Former Michigan Gov. Jennifer Granholm was approached, but she declined, according to several sources, while Reps. Xavier Becerra of California and Steve Israel of New York pulled themselves out of contention after considering runs, as did former Maryland Gov. Martin O'Malley.
Another potential establishment favorite is also out after Vice President Joe Biden's office shot down speculation about his leading the party Tuesday evening. Some Democrats had tried to draft Biden into the race.
"The vice president is not interested in being DNC chair, but he intends to remain deeply involved in helping shape the direction of the Democratic Party moving forward," a spokesperson told NBC News.
Perez is biding his time before announcing a decision, but he may opt to run for governor of Maryland, instead.
That leaves a field of candidates that can be reduced to Ellison and everyone else.
Except for former DNC Chairman Howard Dean, the other potential or declared candidates — South Carolina Democratic Party Chairman Jaime Harrison, New Hampshire Chairman Ray Buckley, and Ilyse Hogue, president of NARAL-Pro-Choice America — are respected but not very widely known.
And while Dean has volunteered to repeat what was widely seen as a successful tenure and has support on the DNC, even he has suggested that it might be better to find someone new.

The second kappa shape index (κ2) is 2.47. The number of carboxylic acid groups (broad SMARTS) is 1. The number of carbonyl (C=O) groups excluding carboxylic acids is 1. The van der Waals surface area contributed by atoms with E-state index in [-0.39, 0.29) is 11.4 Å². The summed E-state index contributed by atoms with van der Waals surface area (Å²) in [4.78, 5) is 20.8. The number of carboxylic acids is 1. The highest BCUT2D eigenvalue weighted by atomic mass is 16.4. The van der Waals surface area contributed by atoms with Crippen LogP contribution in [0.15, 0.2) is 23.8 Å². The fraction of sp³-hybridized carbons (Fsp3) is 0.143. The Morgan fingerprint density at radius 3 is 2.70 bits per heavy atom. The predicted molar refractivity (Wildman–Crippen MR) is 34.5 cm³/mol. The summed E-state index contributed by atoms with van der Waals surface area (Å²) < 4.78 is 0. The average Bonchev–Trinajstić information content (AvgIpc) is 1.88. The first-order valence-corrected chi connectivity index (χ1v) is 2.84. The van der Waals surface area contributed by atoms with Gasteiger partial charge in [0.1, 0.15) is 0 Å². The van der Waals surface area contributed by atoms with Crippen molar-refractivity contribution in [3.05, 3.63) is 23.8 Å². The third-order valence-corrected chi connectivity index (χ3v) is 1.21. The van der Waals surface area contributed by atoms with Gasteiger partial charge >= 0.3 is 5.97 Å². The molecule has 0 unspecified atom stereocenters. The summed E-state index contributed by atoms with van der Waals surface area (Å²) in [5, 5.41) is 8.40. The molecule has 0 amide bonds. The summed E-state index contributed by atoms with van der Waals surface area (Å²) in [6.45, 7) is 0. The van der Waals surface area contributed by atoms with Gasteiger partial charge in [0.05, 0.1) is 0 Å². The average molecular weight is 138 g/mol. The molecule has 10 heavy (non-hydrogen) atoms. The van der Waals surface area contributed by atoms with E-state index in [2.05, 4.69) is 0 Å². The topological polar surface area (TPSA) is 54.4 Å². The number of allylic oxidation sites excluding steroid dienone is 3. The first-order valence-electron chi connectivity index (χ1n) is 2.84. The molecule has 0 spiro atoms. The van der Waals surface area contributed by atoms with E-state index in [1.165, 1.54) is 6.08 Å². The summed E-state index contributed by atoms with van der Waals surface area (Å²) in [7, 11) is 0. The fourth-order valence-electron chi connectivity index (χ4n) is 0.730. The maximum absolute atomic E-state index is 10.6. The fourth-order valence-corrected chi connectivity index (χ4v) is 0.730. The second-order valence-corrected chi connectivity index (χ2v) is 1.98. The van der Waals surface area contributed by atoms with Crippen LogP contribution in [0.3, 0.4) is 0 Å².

Ellison is supported by a professional campaign team of aides who have been busy whipping votes. He's already traveled to California, New York and Detroit to meet with Democratic delegations, with more travel in the works.
There's still plenty of time, however, for someone else to get in.
And some the biggest endorsements remain up for grabs, including those of Obama, Biden, Hillary Clinton and House Minority Leader Nancy Pelosi, who is influential in the California delegation, the DNC's largest.
Does the DNC need a full-time head?
The biggest knock on Ellison is that he would have to split his time between his congressional and party duties at a time when the party is out of power and needs intensive rehab.
Ellison has no intention of giving up his House seat if elected chairman, despite a noncommittal answer to that question this week, a source familiar with his thinking told NBC News.